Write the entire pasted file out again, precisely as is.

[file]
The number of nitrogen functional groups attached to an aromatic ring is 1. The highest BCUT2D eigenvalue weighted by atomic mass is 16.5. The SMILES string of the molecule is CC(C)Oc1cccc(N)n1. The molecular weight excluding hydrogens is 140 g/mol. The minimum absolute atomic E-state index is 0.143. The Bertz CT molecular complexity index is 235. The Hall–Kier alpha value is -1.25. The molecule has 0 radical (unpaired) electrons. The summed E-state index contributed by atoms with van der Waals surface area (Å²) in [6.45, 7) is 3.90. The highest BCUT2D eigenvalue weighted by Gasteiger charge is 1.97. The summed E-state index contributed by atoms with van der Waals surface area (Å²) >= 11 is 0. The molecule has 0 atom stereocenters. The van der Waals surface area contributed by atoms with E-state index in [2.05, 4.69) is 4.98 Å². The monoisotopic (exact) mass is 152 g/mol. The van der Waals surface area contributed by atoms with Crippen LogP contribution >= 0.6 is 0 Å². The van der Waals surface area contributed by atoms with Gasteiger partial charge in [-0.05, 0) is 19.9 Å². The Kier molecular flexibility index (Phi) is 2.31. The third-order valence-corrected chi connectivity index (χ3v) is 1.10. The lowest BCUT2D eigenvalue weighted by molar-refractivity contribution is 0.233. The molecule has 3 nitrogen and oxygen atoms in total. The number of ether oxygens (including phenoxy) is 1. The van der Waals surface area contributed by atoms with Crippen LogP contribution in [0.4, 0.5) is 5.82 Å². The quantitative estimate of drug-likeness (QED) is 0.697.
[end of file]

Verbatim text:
The number of nitrogen functional groups attached to an aromatic ring is 1. The highest BCUT2D eigenvalue weighted by atomic mass is 16.5. The SMILES string of the molecule is CC(C)Oc1cccc(N)n1. The molecular weight excluding hydrogens is 140 g/mol. The minimum absolute atomic E-state index is 0.143. The Bertz CT molecular complexity index is 235. The Hall–Kier alpha value is -1.25. The molecule has 0 radical (unpaired) electrons. The summed E-state index contributed by atoms with van der Waals surface area (Å²) in [6.45, 7) is 3.90. The highest BCUT2D eigenvalue weighted by Gasteiger charge is 1.97. The summed E-state index contributed by atoms with van der Waals surface area (Å²) >= 11 is 0. The molecule has 0 atom stereocenters. The van der Waals surface area contributed by atoms with E-state index in [2.05, 4.69) is 4.98 Å². The monoisotopic (exact) mass is 152 g/mol. The van der Waals surface area contributed by atoms with Crippen LogP contribution >= 0.6 is 0 Å². The van der Waals surface area contributed by atoms with Gasteiger partial charge in [-0.05, 0) is 19.9 Å². The Kier molecular flexibility index (Phi) is 2.31. The third-order valence-corrected chi connectivity index (χ3v) is 1.10. The lowest BCUT2D eigenvalue weighted by molar-refractivity contribution is 0.233. The molecule has 3 nitrogen and oxygen atoms in total. The number of ether oxygens (including phenoxy) is 1. The van der Waals surface area contributed by atoms with Crippen LogP contribution in [0.4, 0.5) is 5.82 Å². The quantitative estimate of drug-likeness (QED) is 0.697.